Diet is known to be a major determinant of skeletal health. While milk and other dairy products have traditionally been claimed to build strong bones, more recent research points to both seafood and fruit as having a significant impact on bone health. Calcium is a critical bone-building nutrient found in seafood. Used by almost every cell in the body, if we do not consume enough calcium, our bodies take it from our bones, where it is stored.
- The USDA’s 2015-2020 Dietary Guidelines for Americans and supporting USDA MyPlate food group targets recommend that Americans eat two servings of seafood per week, which translates to at least 8 ounces of fish per week. Fish especially rich in healthy DHA fats—such as salmon, trout and mackerel—have been shown to correspond to higher levels of bone mineral density in men, and especially in women.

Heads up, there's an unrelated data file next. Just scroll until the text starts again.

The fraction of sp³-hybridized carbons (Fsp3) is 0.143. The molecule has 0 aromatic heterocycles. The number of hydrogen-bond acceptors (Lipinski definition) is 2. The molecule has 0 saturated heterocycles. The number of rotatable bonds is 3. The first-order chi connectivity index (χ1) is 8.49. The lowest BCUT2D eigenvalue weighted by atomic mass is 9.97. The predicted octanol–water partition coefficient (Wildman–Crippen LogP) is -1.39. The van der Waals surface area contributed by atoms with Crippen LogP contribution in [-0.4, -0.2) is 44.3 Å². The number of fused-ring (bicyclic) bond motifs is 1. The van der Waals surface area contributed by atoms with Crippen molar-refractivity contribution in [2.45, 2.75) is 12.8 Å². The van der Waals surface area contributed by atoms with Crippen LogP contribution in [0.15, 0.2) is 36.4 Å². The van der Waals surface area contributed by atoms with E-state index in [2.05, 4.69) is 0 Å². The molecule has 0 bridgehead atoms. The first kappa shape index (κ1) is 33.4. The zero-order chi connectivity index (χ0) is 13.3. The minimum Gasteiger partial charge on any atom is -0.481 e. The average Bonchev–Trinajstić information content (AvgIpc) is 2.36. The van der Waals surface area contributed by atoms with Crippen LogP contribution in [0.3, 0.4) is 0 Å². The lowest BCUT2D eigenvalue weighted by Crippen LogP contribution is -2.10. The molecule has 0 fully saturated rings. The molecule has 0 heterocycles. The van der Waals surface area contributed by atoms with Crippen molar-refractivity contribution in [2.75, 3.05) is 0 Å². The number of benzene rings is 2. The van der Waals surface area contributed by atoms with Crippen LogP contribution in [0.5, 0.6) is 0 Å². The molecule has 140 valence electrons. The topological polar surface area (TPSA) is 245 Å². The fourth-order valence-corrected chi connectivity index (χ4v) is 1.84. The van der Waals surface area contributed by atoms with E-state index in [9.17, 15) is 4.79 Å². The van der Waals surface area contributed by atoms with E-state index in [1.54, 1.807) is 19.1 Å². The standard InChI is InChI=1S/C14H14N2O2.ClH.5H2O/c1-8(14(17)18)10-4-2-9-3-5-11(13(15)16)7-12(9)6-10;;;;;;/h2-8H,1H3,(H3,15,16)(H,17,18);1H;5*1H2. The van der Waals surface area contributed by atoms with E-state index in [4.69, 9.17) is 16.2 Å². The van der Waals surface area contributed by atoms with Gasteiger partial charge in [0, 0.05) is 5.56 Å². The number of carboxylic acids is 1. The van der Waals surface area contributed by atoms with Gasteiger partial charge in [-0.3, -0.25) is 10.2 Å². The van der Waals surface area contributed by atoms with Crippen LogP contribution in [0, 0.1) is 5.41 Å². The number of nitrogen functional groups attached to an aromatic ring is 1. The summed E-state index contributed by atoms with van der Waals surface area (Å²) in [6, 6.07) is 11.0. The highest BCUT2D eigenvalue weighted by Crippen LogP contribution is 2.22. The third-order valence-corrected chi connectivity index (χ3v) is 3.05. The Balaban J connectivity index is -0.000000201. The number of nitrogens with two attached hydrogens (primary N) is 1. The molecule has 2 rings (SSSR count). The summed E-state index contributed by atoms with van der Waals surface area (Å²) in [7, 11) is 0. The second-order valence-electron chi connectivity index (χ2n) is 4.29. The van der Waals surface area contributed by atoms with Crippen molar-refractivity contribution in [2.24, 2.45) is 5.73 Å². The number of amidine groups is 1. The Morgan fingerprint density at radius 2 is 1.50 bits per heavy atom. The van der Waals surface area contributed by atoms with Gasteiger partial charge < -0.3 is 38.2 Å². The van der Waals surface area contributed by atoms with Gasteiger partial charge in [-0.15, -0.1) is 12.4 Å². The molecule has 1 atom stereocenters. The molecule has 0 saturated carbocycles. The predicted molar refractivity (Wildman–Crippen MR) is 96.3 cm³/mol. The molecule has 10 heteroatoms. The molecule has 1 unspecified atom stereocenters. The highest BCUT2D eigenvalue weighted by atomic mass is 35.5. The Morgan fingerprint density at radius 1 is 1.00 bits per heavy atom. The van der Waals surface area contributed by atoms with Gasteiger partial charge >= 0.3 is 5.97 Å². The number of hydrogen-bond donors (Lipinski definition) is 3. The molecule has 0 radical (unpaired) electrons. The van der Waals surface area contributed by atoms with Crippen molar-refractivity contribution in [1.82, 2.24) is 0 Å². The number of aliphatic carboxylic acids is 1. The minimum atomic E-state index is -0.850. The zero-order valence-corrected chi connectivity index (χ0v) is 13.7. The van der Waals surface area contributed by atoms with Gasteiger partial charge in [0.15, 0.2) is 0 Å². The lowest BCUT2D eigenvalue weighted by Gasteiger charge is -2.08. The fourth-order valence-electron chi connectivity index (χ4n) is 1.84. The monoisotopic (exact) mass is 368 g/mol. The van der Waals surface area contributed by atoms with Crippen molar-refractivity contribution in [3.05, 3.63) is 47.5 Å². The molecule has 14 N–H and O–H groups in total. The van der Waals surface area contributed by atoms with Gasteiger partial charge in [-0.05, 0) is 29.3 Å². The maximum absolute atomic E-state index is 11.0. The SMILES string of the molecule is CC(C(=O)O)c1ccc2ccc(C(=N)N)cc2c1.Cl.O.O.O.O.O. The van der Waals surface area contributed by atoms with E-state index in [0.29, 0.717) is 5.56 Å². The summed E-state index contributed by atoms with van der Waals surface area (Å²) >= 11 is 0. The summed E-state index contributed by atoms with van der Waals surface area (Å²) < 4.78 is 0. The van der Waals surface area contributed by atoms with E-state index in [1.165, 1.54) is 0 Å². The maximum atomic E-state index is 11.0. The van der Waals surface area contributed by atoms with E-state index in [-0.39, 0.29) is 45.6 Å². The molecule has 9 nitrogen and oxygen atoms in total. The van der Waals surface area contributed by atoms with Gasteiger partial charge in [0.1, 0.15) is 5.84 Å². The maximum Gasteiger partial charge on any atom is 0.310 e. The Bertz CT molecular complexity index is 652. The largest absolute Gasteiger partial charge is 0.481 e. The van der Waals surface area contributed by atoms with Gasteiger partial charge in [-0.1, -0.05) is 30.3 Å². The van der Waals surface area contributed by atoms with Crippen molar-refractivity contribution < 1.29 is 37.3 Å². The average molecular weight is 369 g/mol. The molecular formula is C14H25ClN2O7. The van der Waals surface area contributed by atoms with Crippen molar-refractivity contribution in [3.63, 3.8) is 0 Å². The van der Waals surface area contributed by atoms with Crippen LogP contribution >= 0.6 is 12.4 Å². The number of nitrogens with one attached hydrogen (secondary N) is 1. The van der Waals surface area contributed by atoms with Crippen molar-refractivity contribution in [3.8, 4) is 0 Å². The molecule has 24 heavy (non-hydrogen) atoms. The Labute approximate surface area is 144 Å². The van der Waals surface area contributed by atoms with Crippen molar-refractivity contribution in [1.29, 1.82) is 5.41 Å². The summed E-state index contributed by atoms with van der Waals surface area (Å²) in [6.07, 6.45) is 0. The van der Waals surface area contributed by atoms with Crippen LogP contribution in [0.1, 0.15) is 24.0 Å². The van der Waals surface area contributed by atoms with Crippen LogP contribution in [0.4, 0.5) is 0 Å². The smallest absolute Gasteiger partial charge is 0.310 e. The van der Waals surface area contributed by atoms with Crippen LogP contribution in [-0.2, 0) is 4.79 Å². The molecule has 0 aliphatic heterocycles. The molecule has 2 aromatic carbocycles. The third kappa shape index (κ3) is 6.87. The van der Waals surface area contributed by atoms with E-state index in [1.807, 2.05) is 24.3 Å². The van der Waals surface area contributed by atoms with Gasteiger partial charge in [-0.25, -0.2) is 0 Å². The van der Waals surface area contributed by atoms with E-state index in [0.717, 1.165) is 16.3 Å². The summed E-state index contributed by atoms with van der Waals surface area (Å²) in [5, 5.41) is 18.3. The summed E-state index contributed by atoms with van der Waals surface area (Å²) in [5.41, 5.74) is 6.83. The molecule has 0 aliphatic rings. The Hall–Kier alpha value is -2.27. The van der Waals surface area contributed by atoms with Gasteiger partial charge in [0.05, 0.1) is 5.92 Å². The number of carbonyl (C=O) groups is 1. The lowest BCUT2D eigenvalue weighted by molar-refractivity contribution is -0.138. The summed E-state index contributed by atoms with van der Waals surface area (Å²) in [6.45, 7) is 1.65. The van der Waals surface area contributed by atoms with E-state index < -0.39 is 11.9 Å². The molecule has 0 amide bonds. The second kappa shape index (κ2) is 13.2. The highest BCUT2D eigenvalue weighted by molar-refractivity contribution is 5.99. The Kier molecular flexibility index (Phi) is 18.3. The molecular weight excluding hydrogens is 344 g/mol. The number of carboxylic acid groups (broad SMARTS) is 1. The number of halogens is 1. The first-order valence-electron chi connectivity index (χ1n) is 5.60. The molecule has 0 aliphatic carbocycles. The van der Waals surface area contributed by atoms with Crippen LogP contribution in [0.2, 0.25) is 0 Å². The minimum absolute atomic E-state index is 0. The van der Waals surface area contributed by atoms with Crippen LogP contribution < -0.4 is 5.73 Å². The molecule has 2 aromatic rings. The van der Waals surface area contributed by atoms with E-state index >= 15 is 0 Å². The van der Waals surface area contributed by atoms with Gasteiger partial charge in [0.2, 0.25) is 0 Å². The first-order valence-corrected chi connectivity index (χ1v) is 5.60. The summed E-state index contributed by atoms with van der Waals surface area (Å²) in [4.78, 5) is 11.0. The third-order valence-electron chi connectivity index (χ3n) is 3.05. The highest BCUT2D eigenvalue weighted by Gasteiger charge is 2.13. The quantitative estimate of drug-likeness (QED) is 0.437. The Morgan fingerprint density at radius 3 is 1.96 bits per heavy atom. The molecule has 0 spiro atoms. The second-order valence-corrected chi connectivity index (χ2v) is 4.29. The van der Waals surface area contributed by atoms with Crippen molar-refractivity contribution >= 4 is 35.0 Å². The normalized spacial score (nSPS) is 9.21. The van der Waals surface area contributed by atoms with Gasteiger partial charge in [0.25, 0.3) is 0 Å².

- The natural omega-3 in seafood enhances the effects of vitamin D, an essential vitamin which boosts calcium absorption in the body. We take in vitamin D not only through food, but through exposure to sunlight. Seafood is therefore of special importance in the winter months when the days are shorter.
- Preventing tooth decay is dependent on the regular intake of vitamins A, D, E and K, as well as calcium, phosphorous, magnesium and other minerals. These are all readily found in seafood.
Learn more at usda.gov